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Opinion

What would 'President Romney' do about Syria?

The same thing President Obama has been doing. Contrary to his condemnations of Obama's foreign policy, handling of the Syria crisis, and stance toward Bashar al-Assad, Romney would effectively have the same policy on Syria as Obama.

By Andrew C. Miller / July 25, 2012

Mitt Romney addresses the 113th Veterans of Foreign Wars (VFW) National Convention in Reno, Nev., July 24. Though Romney has criticized Obama's handling of the Syria crisis, op-ed contributor Andrew C. Miller argues their actual policies on the matter would be the essentially the same. He notes that there are 'realities that Romney can ignore on the campaign trail but would have to grapple with in the Oval Office.'

James Glover/Reuters

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Judging from headlines, one might think Mitt Romney has a radically different approach to the Syria crisis than President Obama: “Romney slams Obama Syria policy, calls for arming rebel forces” (The Hill) is just one example. As Syria continues to unravel, Mr. Romney continues to criticize the president – even giving Mr. Obama an “F” grade in foreign policy partly for his handling of the crisis. Romney devoted much of his speech to the Veterans of Foreign Wars convention in Reno, Nev. Tuesday to lambasting Obama’s foreign policy.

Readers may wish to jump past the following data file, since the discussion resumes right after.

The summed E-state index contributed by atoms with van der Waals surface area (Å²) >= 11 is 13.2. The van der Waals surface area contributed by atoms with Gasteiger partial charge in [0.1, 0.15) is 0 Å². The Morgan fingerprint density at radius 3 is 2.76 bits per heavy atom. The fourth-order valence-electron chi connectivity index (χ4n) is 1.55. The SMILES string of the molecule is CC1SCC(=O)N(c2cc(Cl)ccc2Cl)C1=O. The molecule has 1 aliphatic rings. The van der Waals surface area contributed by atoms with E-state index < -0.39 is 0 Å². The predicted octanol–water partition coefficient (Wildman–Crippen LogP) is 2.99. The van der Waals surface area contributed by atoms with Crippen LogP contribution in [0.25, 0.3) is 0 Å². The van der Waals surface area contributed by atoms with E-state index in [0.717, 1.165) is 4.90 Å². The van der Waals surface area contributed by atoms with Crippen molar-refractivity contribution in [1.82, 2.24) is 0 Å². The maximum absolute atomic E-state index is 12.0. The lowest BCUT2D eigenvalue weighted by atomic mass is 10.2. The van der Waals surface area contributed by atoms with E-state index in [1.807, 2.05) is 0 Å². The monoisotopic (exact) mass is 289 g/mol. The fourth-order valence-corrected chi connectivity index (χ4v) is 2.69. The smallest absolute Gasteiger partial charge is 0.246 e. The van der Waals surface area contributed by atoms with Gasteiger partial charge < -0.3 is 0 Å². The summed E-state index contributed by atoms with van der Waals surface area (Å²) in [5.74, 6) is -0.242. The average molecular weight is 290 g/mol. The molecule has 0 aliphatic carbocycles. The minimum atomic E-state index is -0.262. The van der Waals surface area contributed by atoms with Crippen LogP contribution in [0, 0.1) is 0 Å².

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How then would “President Romney” handle Syria? Contrary to his condemnations, Romney would effectively have the same policy as Obama. The lack of specific alternatives on Syria in his VFW speech only underscores that reality.

Romney suggests that the president has done little except “sublet” the crisis response to Russia and the United Nations. Obama’s actions are even “emboldening Assad and discouraging the dissidents,” according to the GOP candidate. On Monday, he told CNBC “I think from the very beginning we misread the setting in Syria” and that “America should've come out very aggressively from the very beginning and said Assad must go.”

But Romney himself hasn’t laid out a comprehensive policy for Syria (nor has the administration, for that matter). A close look at the hodgepodge of statements from Romney and his advisors paint a clear picture of what his policy might look like if he were president.

On the most hawkish option, military intervention, Obama and Romney see eye-to-eye. They have both rejected misguided calls for a Libyan-style operation. Romney has publicly recognized the inefficacy of a no-fly zone, in opposition to members of his own party like Senator John McCain who continue to call for such measures.

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